As a result, more and more organizations are turning to continuous delivery (CD) to improve their ability to plan, build, test and release applications to market quickly and at scale.
Your company is interested in learning how to leverage continuous delivery for faster software deployment, but doesn’t know what all the terms and concepts mean.
Luckily, this article can help you: read on for a guide on the basic terms and concepts around continuous delivery and why CD is essential.
You’ve heard of the term CI/CD and have probably just assumed it means writing scripts to build pipelines to deploy applications, Well, you’re sort of right. First, let’s compare and contrast CI and CD.
CI is about taking code-to-artifact.
So, basically, a developer:
That’s it. Here is a diagram of what I just described, for you visual learners:
Continuous Integration is a problem that has a mature set of tools, technologies, and established best-practices. There are a plethora of vendors and you’re most likely using one of them.
So what happens after the artifact is ready? This is where CD comes in.
Service – A service is self-contained software that serves as part of a collection of services that make up an application. Common examples are Docker containers, Kubernetes pods, or a single Node.js app.
Artifact – Each service contains its own deployment requirements. For example, your Node.js application will require you to package your service in a particular way to prepare it for deployment. This packaged and ready state is an artifact. So, an artifact is simply a service that is built, packaged, and ready for deployment.
CD is essentially made up of the following stages:
Once an artifact is ready for deployment, you need to take it through these six phases that need to be supported by your CD pipeline.
There are a few important terms you have to become familiar with to understand the basics of CD: pipeline, stage, and workflow. When you kick off a deployment, your artifact has to go through various stages in order to be deployed.
Each stage requires you to do something with that artifact. These things that you’re doing are referred to as a workflow.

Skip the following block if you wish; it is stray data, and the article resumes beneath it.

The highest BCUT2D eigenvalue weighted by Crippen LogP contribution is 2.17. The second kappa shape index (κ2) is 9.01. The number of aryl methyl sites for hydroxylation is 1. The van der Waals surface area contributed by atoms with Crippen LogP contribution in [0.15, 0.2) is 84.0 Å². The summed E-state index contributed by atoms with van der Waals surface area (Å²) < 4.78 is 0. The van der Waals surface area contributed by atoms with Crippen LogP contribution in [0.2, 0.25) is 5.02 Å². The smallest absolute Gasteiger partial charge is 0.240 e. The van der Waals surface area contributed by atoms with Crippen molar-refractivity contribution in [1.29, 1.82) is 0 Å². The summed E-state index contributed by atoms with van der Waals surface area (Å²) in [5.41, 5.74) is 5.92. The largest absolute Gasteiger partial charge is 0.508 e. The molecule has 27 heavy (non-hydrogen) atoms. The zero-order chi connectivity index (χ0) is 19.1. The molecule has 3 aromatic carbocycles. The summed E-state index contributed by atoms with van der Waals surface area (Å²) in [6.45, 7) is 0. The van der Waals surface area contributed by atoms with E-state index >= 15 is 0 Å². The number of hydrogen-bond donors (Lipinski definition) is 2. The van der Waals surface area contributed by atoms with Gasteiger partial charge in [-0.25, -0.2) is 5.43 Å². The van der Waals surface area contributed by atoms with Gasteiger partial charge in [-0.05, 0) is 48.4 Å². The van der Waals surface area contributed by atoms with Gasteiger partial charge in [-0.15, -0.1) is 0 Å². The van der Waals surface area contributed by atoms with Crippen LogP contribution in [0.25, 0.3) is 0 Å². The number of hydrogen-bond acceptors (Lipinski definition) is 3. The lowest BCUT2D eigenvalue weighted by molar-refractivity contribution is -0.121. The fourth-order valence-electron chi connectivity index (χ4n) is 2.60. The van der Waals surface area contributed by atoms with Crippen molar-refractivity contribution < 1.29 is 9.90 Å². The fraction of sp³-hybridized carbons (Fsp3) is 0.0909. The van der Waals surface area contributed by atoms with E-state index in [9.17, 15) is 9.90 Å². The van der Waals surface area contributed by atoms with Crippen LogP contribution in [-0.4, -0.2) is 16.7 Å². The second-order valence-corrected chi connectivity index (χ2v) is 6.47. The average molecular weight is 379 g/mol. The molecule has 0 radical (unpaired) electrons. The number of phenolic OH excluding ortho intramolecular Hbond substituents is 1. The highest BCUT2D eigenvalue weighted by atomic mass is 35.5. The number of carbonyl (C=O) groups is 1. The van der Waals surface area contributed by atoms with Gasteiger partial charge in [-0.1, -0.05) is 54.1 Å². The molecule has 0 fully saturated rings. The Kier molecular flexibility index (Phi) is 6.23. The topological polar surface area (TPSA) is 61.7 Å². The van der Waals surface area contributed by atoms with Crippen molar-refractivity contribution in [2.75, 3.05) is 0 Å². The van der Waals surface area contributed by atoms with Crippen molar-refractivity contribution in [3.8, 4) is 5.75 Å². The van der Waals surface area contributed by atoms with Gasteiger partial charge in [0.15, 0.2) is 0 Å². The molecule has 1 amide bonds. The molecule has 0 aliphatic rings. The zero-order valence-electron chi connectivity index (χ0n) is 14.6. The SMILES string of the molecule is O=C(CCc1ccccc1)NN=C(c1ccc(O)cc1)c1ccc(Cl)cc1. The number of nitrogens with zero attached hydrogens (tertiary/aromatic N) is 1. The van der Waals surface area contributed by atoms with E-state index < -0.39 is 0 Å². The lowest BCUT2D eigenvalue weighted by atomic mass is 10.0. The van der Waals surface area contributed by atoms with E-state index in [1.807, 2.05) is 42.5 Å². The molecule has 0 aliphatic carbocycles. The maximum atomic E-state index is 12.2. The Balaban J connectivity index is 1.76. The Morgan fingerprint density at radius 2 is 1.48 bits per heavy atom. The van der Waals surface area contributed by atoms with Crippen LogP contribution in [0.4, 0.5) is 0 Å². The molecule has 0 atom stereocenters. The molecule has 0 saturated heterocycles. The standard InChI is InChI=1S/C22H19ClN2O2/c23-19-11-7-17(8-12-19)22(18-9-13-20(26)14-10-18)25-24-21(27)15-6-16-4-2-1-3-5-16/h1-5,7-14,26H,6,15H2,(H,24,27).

Workflows typically automate three things: deploy the service, test and verify the service and then rollback (if necessary).
Say, for example, stage 1 is:
This is your stage 1 workflow. Once stage 1 is complete, you then go to stage 2, stage 3, and so on.
Here is a visual:
Canary and Blue/Green Strategies
A common attribute of workflows is a release strategy. Specifically, the most popular release methodologies are Canary and Blue/Green deployments. As you progress within your later stages and approach production, you’ll want a release strategy that ensures the safety and reliability of your deployment.
So, your product (e.g. Stage 4) deployment in your pipeline will want to incorporate a release strategy within its workflow.
An environment is where you deploy your application; they represent the infrastructure which services run on.
This can be, for example:
Your workflows deploy your applications to the necessary environment.
A pipeline is a term to describe all of the stages (and their corresponding workflows) stitched together. Remember, each stage has a workflow. So, a pipeline stitches together stages and their corresponding workflows. A pipeline is an umbrella term for all of the pieces working together.
So, here is what a CD pipeline looks like:
A trigger is an event that happens to kick off your pipeline. An event can be any of the following:
That’s it! Now you understand that a pipeline consists of stages. Each stage corresponds to an environment.
Each stage has a workflow that does what is required to deploy/test your application.
(Featured Image Source: plutora.com)
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